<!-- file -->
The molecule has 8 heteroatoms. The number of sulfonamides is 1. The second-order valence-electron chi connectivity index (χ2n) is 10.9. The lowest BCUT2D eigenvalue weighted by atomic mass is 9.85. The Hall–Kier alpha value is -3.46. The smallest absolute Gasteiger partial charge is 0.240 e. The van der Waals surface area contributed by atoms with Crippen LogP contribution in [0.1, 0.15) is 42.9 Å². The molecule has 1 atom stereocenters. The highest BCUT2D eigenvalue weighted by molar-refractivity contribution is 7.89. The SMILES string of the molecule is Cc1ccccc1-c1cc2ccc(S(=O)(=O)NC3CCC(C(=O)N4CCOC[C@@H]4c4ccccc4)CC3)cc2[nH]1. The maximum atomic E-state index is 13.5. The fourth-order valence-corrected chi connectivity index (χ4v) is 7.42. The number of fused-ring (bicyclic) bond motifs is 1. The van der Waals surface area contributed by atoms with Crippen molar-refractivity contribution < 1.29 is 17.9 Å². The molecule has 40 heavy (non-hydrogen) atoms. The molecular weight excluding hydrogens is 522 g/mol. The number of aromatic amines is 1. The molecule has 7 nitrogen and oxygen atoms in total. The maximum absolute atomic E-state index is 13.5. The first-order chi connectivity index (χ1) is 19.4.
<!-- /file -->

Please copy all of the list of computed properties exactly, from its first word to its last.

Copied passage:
The molecule has 8 heteroatoms. The number of sulfonamides is 1. The second-order valence-electron chi connectivity index (χ2n) is 10.9. The lowest BCUT2D eigenvalue weighted by atomic mass is 9.85. The Hall–Kier alpha value is -3.46. The smallest absolute Gasteiger partial charge is 0.240 e. The van der Waals surface area contributed by atoms with Crippen LogP contribution in [0.1, 0.15) is 42.9 Å². The molecule has 1 atom stereocenters. The highest BCUT2D eigenvalue weighted by molar-refractivity contribution is 7.89. The SMILES string of the molecule is Cc1ccccc1-c1cc2ccc(S(=O)(=O)NC3CCC(C(=O)N4CCOC[C@@H]4c4ccccc4)CC3)cc2[nH]1. The maximum atomic E-state index is 13.5. The fourth-order valence-corrected chi connectivity index (χ4v) is 7.42. The number of fused-ring (bicyclic) bond motifs is 1. The van der Waals surface area contributed by atoms with Crippen molar-refractivity contribution < 1.29 is 17.9 Å². The molecule has 40 heavy (non-hydrogen) atoms. The molecular weight excluding hydrogens is 522 g/mol. The number of aromatic amines is 1. The molecule has 7 nitrogen and oxygen atoms in total. The maximum absolute atomic E-state index is 13.5. The first-order chi connectivity index (χ1) is 19.4.